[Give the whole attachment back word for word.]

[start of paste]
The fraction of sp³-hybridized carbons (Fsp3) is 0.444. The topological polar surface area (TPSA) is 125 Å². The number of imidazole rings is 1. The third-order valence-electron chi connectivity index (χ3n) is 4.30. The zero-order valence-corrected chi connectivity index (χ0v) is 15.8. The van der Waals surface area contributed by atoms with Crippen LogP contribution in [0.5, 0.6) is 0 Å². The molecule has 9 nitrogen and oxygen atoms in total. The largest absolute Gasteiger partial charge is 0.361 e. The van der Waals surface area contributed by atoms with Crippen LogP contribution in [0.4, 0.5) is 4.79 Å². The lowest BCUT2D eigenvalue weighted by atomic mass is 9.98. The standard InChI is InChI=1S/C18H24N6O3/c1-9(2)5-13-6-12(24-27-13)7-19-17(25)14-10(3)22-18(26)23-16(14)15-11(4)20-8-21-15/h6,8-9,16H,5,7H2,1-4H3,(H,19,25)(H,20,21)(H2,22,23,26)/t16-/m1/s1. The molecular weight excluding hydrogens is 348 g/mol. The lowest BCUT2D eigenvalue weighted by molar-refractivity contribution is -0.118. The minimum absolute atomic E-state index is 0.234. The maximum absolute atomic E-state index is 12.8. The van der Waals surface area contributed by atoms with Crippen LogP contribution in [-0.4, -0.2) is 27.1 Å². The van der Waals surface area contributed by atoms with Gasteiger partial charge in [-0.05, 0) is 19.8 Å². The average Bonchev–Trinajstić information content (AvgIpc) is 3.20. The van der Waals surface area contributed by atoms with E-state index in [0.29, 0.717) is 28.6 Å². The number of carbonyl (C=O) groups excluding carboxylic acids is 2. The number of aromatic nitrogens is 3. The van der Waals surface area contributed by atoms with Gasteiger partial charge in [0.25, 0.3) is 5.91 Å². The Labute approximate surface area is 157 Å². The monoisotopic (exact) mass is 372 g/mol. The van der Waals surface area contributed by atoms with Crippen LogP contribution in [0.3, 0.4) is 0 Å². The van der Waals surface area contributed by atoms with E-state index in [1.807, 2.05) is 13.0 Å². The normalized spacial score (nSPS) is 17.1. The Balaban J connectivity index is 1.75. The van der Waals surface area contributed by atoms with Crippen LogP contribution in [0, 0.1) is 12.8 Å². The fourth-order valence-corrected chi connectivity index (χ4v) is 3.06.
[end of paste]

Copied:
The fraction of sp³-hybridized carbons (Fsp3) is 0.444. The topological polar surface area (TPSA) is 125 Å². The number of imidazole rings is 1. The third-order valence-electron chi connectivity index (χ3n) is 4.30. The zero-order valence-corrected chi connectivity index (χ0v) is 15.8. The van der Waals surface area contributed by atoms with Crippen LogP contribution in [0.5, 0.6) is 0 Å². The molecule has 9 nitrogen and oxygen atoms in total. The largest absolute Gasteiger partial charge is 0.361 e. The van der Waals surface area contributed by atoms with Crippen LogP contribution in [0.4, 0.5) is 4.79 Å². The lowest BCUT2D eigenvalue weighted by atomic mass is 9.98. The standard InChI is InChI=1S/C18H24N6O3/c1-9(2)5-13-6-12(24-27-13)7-19-17(25)14-10(3)22-18(26)23-16(14)15-11(4)20-8-21-15/h6,8-9,16H,5,7H2,1-4H3,(H,19,25)(H,20,21)(H2,22,23,26)/t16-/m1/s1. The molecular weight excluding hydrogens is 348 g/mol. The lowest BCUT2D eigenvalue weighted by molar-refractivity contribution is -0.118. The minimum absolute atomic E-state index is 0.234. The maximum absolute atomic E-state index is 12.8. The van der Waals surface area contributed by atoms with Crippen LogP contribution in [-0.4, -0.2) is 27.1 Å². The van der Waals surface area contributed by atoms with Gasteiger partial charge in [-0.05, 0) is 19.8 Å². The average Bonchev–Trinajstić information content (AvgIpc) is 3.20. The van der Waals surface area contributed by atoms with E-state index in [0.29, 0.717) is 28.6 Å². The number of carbonyl (C=O) groups excluding carboxylic acids is 2. The number of aromatic nitrogens is 3. The van der Waals surface area contributed by atoms with Gasteiger partial charge in [0.25, 0.3) is 5.91 Å². The Labute approximate surface area is 157 Å². The monoisotopic (exact) mass is 372 g/mol. The van der Waals surface area contributed by atoms with Crippen LogP contribution in [0.3, 0.4) is 0 Å². The van der Waals surface area contributed by atoms with E-state index in [1.807, 2.05) is 13.0 Å². The normalized spacial score (nSPS) is 17.1. The Balaban J connectivity index is 1.75. The van der Waals surface area contributed by atoms with Crippen LogP contribution in [0, 0.1) is 12.8 Å². The fourth-order valence-corrected chi connectivity index (χ4v) is 3.06.